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State Department warns of forced service in Iraq

  • Story Highlights
  • U.S. diplomats may be forced to fill positions in Iraq, State Department says
  • "We face a growing challenge of supply and demand," says cable to employees
  • Last fall, foreign service officers objected to being forced to work in a war zone
  • State Department found volunteers to fill the needed posts last year
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From Elise Labott
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WASHINGTON (CNN) -- U.S. diplomats may be forced to serve in Iraq next year if enough qualified candidates do not apply for certain jobs, the State Department warned employees Tuesday.

A similar threat to call up diplomats last year drew fire among foreign service officers. Many of them objected to being forced to work in a war zone, even though Secretary of State Condoleezza Rice said Iraq was the department's priority.

A cable to employees, obtained by CNN, said the State Department would soon begin to identify candidates for jobs at the U.S. embassy in Baghdad, Iraq, and other provinces.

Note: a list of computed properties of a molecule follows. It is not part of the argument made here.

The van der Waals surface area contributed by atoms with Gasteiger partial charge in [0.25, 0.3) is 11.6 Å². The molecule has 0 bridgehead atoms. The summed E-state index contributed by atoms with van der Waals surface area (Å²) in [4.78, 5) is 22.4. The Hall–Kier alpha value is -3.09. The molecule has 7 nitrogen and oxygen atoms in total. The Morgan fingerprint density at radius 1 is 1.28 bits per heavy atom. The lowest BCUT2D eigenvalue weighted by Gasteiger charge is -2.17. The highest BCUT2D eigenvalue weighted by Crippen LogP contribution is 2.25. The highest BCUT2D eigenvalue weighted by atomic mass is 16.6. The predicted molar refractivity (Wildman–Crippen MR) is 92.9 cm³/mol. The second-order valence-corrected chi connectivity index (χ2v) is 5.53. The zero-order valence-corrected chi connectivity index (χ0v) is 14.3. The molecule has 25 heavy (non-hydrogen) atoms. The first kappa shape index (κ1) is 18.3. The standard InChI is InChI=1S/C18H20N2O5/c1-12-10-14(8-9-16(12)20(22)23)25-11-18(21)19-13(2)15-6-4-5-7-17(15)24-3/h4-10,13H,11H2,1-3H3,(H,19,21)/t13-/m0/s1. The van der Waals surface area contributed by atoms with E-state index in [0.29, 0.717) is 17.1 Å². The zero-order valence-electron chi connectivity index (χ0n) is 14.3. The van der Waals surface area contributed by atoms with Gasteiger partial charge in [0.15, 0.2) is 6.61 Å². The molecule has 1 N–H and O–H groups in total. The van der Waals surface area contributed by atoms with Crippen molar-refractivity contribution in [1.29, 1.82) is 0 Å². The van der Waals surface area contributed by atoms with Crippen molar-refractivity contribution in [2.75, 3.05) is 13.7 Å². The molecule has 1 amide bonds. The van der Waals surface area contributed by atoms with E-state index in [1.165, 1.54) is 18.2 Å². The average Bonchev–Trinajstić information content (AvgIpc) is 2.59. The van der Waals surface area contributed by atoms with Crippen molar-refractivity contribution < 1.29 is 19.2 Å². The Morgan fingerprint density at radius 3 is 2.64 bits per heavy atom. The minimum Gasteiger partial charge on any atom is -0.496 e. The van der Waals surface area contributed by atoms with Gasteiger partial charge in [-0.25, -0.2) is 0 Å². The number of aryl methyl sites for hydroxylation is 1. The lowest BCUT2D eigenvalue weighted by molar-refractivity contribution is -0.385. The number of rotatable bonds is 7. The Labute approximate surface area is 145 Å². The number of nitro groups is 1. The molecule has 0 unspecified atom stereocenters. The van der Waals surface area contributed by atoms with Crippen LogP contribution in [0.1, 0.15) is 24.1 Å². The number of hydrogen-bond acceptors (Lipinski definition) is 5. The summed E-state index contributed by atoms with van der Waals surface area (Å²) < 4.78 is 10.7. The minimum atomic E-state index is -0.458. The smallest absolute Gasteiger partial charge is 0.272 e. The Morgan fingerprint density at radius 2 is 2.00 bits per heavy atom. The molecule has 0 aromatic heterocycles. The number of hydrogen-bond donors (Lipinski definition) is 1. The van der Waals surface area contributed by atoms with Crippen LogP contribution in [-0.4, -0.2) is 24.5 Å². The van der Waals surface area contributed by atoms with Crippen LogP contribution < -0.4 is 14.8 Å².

"We face a growing challenge of supply and demand in the 2009 staffing cycle," according to the cable.

The cable added that no other open State Department jobs would be filled until the Iraq jobs were filled. It also noted that more than 20 percent of the foreign service's 12,000 officers have already served in Iraq and Afghanistan, considered the two major hardship posts.

In 2007 the issue caused an uproar in the State Department, resulting in a contentious town hall-style meeting in October. One official called the order to serve in Iraq "a potential death sentence."

"I just have no respect for the whole process because you've demonstrated a lack of respect for your own colleagues," said foreign service officer Jack Croddy.

"Thank you for that comment. It's full of inaccuracies, but that's OK," Harry Thomas Jr., director general of the foreign service, shot back.

Others pointed out the risks of such assignments, considering the dangers of a war zone, lack of security and regular rocket attacks on U.S. personnel.

Rice, who did not attend the meeting, tried to calm things by underscoring the State Department's attempts to do "everything that we can to try and protect our diplomats."

However, she said, "This is one of the highest priority tasks of the United States, and we're going to meet our obligations."

In the end, the State Department found enough volunteers to fill the needed posts. The latest cable says officials hope the same thing will happen this year. E-mail to a friend E-mail to a friend

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